the new 2013 BCA and NCC

 architecture, Australia, General, Project Management  Comments Off on the new 2013 BCA and NCC
Apr 302013

The all new 2013 National Construction Code (NCC) comes into effect from tomorrow – 1 May 2013. Every newly designed building must now comply with this new version.

What is the NCC?

The NCC is an initiative of the Council of Australian Governments (COAG) developed to incorporate all on-site construction requirements into a single code. The NCC comprises 3 volumes: Volumes One and Two (the Building Code of Australia – the “BCA”), and Volume Three (the Plumbing Code of Australia – the “PCA”).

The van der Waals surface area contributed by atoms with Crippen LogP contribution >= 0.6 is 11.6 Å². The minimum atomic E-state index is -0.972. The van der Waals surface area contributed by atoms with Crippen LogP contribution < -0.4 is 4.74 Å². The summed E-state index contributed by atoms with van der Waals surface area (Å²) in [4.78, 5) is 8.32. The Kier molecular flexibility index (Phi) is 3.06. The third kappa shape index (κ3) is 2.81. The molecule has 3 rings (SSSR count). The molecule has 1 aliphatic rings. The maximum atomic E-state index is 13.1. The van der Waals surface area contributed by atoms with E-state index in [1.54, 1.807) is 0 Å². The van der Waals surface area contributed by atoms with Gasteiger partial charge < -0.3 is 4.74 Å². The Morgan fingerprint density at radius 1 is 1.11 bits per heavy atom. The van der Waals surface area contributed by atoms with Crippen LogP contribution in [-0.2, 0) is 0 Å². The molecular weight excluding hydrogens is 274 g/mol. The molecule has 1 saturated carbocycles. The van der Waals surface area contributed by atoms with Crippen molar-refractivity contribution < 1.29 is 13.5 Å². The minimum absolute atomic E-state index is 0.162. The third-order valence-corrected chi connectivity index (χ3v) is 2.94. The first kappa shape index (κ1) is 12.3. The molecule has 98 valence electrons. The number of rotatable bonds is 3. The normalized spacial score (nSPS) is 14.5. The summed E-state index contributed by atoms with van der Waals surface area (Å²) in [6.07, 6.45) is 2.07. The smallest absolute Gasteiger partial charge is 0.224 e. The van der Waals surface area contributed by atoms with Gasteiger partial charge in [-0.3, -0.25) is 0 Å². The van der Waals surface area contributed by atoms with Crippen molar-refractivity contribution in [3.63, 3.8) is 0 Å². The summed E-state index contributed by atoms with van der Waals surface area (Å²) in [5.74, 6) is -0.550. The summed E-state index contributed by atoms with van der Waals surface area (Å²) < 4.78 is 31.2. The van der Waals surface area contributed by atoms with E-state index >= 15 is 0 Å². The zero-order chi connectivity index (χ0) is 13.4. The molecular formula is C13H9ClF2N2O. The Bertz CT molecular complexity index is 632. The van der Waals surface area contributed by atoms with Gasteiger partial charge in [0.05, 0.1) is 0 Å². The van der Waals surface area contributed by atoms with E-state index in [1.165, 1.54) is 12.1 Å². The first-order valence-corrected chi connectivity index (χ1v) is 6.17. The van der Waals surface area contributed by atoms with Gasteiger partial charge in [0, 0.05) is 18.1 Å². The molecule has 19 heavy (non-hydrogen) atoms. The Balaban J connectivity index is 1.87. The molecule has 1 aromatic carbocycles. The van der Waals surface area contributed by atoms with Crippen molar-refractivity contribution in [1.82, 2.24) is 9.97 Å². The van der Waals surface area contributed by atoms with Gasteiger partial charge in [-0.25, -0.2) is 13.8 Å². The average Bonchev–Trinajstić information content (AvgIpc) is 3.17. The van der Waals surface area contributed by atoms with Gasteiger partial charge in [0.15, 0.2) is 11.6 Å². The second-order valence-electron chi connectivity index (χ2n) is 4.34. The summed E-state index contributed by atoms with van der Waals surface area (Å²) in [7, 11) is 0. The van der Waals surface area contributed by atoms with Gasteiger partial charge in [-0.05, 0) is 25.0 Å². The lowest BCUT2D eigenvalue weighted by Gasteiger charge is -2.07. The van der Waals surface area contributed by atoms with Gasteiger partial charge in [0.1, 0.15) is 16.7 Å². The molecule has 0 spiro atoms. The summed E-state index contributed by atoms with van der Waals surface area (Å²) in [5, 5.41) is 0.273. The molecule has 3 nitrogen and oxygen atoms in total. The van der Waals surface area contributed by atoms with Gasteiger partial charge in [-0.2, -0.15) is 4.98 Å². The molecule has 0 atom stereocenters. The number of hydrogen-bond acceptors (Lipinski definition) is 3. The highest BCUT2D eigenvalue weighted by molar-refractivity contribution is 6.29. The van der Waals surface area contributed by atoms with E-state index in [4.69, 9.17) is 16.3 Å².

• Volume One pertains primarily to Class 2 to 9 buildings
  • Volume Two pertains primarily to Class 1 and 10 buildings.
  • Volume Three pertains primarily to plumbing and drainage associated with all classes of buildings.

All three volumes are drafted in a performance format allowing a choice of Deemed-to-Satisfy Provisions or flexibility to develop Alternative Solutions based on existing or new innovative building, plumbing and drainage products, systems and designs.

The NCC retains the same dual approach to compliance incorporating some degree of flexibility, so that—

  • if compliance is achieved with the Deemed-to-Satisfy Provisions, then the proposal is deemed to have complied with the relevant volume of the NCC; or
  • if an alternative approach is desired, you have the opportunity to do so but the proposal must meet the Performance Requirements.